LONDON – In 2006, I released a novel about a global zombie plague that drives humanity to the brink of extinction. While the zombies may have been fake, I tried to anchor the human response (political, military, economic, cultural) in reality.
I studied the history of pandemics, natural disasters and industrialized warfare. I interviewed doctors, soldiers, journalists and someone who “has never gotten a check from the CIA” in an attempt to illustrate the fragile global systems that shield our species from the abyss.
As a result, I’ve been repeatedly asked if the current outbreak of Ebola is the real-life incarnation of my novel. As much as any author would love to crow about how “I predicted this!” this time, I’m happy to say, my fictional plague could not be more different from the truth.
It could be argued that there are some similarities between the initial Ebola outbreak in West Africa and my fictional virus. Early on, there were missed warnings, such as a U.S. intelligence group’s failure to mine data that was written in French.
There was also an obvious lack of interest on the part of the industrialized world. Not only were the headlines already taken up by Islamic State and the war in Ukraine but, let’s be honest, ignoring the plight of Africans is shamefully commonplace in the First World.
However, roughly one month ago, when the world reached its collective-conscious tipping point, the response deviated sharply from the plot of “World War Z” and from responses to AIDS and SARS, which inspired the book. For starters, media coverage of the Ebola virus has been both loud and consistent. Try opening a newspaper, or your laptop, or flipping on either the television or radio without hearing something about Ebola. You can’t. Even U.S. President Barack Obama has dubbed the virus a “top national security priority.”
Unlike World War Z where the “Great Denial” gave way to the “Great Panic,” real authority figures have tried to temper potential hysteria with sober honesty. While the director of the Centers for Disease Control and Prevention, Thomas Freiden, promised “a long, hard fight,” he also assured listeners that “we know how to stop it and we’re stopping it in West Africa, community by community.”
Likewise, Gen. Daryl Williams, who commands the U.S. military mission to Africa, has declared that the mission will continue “for as long as it takes.”
Just the fact that there even is a U.S. military mission to Africa is a crucial difference between fiction and reality. In my book, the main reason that the zombie virus spread out of control was because the industrialized world did not want to be inconvenienced. The United States in particular — war weary, apathetic and eager for a return to happier times — cringed at the prospect of any potential sacrifice. That might describe the U.S reaction to the situation in the Middle East but certainly not to Ebola.
Nearly 4,000 American ground troops are being deployed to West Africa with a gargantuan logistics and support train behind them. The American homefront is also being mobilized with enhanced airline passenger screening, as well as new training and equipment for airport employees and medical personnel all across the United States.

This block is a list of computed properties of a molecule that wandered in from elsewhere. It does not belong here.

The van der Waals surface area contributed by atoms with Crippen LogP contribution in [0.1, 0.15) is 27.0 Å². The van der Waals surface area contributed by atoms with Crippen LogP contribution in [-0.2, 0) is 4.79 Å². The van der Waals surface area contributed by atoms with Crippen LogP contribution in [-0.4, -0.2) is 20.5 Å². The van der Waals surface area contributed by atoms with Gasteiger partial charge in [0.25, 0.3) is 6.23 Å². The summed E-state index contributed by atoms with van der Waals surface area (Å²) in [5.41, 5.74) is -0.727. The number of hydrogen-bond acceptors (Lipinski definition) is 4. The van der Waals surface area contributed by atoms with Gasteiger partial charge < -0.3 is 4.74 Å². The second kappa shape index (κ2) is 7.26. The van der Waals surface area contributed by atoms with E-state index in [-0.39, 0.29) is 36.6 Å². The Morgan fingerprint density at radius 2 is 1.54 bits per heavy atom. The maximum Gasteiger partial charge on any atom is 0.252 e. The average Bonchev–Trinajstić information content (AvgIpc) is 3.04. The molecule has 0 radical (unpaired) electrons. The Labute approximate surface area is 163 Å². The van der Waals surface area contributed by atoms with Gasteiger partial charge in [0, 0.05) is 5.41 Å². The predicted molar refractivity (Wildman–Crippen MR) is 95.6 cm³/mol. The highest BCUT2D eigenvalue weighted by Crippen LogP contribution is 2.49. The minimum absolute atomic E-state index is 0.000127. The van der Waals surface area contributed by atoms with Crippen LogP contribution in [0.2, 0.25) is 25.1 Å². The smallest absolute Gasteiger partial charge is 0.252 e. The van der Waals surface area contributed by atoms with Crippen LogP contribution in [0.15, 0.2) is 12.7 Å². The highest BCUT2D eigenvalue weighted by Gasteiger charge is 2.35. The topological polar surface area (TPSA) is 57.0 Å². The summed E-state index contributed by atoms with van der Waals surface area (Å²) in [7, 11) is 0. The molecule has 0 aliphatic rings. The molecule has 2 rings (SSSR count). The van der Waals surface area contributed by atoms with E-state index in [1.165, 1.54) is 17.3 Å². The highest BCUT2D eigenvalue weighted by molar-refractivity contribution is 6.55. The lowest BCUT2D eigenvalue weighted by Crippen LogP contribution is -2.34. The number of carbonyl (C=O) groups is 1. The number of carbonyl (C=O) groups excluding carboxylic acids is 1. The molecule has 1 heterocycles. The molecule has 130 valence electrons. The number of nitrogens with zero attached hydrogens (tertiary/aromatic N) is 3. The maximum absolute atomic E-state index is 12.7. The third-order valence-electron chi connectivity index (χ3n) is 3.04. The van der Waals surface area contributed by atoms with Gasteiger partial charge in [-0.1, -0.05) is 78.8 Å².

Another reason the World War Z zombie plague spun out of control was a lack of cooperation from the initial host country. The country in the book is China, and I based my story on its very real reaction to SARS. But unlike China, which prevaricated and stonewalled during the SARS epidemic, the countries of West Africa have been both transparent and welcoming of foreign aid.
Liberia’s president went so far as to call the actions of Liberian Ebola patient Thomas Eric Duncan, who lied on a departure screening questionaire before flying out of Monrovia, “unpardonable.”
The final reason my fictional pandemic managed to nearly wipe us out was that the global village failed to form a neighborhood watch. The nations of World War Z all acted out of self-interest, allowing themselves to be divided and conquered. Fortunately in the case of Ebola, truth is better than fiction. There has rarely been a time in history when the world community has responded so quickly and massively to a health crisis, from America’s CDC to the United Nations’ World Health Organization to a tsunami of nongovernmental organizations and startup charities. A 9-year-old friend of my son actually launched his own website to raise money for rubber gloves for health workers in West Africa (and he achieved his goal in just one week!).
Behind all this coordination is a shockingly rare bout of clear-headed strategy: defending against the virus at home while attacking it at its source in West Africa. We are all connected — that is the warning the world community is taking from Ebola (and that it did not heed in World War Z).
Several days ago, on Fox News, Frieden stated that, “When a wildfire breaks out, we don’t fence it off. We go in to extinguish it before one of the random sparks sets off another outbreak somewhere else.”
Imagine if the global community had responded to other outbreaks with this kind of clarity and action.
Just to put Ebola in perspective, since the initial reported cases 10 months ago, more than 4,500 people have died of the disease. While those are genuine tragedies, so are the roughly 600,000 Africans who died of malaria last year and the 1 million-plus Africans who have died of AIDS. As an American, and as a parent, I’m not nearly as worried about Ebola as I am about the polio-reminiscent threat of Enterovirus D68.
Yes, it will be a long hard fight and, yes, there will be more heartbreaking death and suffering, but if I was writing World War Z today and I had decided to base it on our planet’s response to Ebola, it would have been much shorter and with a much happier ending.
Max Brooks is the author of “World War Z.” The opinions expressed here are his.
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